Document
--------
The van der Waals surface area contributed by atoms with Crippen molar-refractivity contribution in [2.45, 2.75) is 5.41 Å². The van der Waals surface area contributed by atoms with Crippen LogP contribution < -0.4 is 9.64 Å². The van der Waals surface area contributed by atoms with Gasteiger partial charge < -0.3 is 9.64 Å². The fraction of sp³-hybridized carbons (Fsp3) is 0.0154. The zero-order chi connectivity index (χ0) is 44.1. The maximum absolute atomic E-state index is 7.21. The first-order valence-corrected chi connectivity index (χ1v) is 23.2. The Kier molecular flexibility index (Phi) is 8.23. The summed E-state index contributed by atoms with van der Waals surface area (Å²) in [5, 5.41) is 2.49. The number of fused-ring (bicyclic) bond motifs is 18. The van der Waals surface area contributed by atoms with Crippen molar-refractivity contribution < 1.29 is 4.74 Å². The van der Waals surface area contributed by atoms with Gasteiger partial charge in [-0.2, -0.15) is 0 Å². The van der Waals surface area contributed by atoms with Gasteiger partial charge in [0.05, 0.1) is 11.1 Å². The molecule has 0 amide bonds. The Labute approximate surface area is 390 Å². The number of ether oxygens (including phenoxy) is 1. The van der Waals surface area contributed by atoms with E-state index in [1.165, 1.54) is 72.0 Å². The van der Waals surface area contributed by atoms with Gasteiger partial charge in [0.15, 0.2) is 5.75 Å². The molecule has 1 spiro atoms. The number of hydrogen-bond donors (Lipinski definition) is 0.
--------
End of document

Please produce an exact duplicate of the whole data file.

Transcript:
The van der Waals surface area contributed by atoms with Crippen molar-refractivity contribution in [2.45, 2.75) is 5.41 Å². The van der Waals surface area contributed by atoms with Crippen LogP contribution < -0.4 is 9.64 Å². The van der Waals surface area contributed by atoms with Gasteiger partial charge < -0.3 is 9.64 Å². The fraction of sp³-hybridized carbons (Fsp3) is 0.0154. The zero-order chi connectivity index (χ0) is 44.1. The maximum absolute atomic E-state index is 7.21. The first-order valence-corrected chi connectivity index (χ1v) is 23.2. The Kier molecular flexibility index (Phi) is 8.23. The summed E-state index contributed by atoms with van der Waals surface area (Å²) in [5, 5.41) is 2.49. The number of fused-ring (bicyclic) bond motifs is 18. The van der Waals surface area contributed by atoms with Crippen molar-refractivity contribution < 1.29 is 4.74 Å². The van der Waals surface area contributed by atoms with Gasteiger partial charge in [-0.2, -0.15) is 0 Å². The van der Waals surface area contributed by atoms with Gasteiger partial charge in [0.05, 0.1) is 11.1 Å². The molecule has 0 amide bonds. The Labute approximate surface area is 390 Å². The number of ether oxygens (including phenoxy) is 1. The van der Waals surface area contributed by atoms with E-state index in [1.165, 1.54) is 72.0 Å². The van der Waals surface area contributed by atoms with Gasteiger partial charge in [0.15, 0.2) is 5.75 Å². The molecule has 1 spiro atoms. The number of hydrogen-bond donors (Lipinski definition) is 0.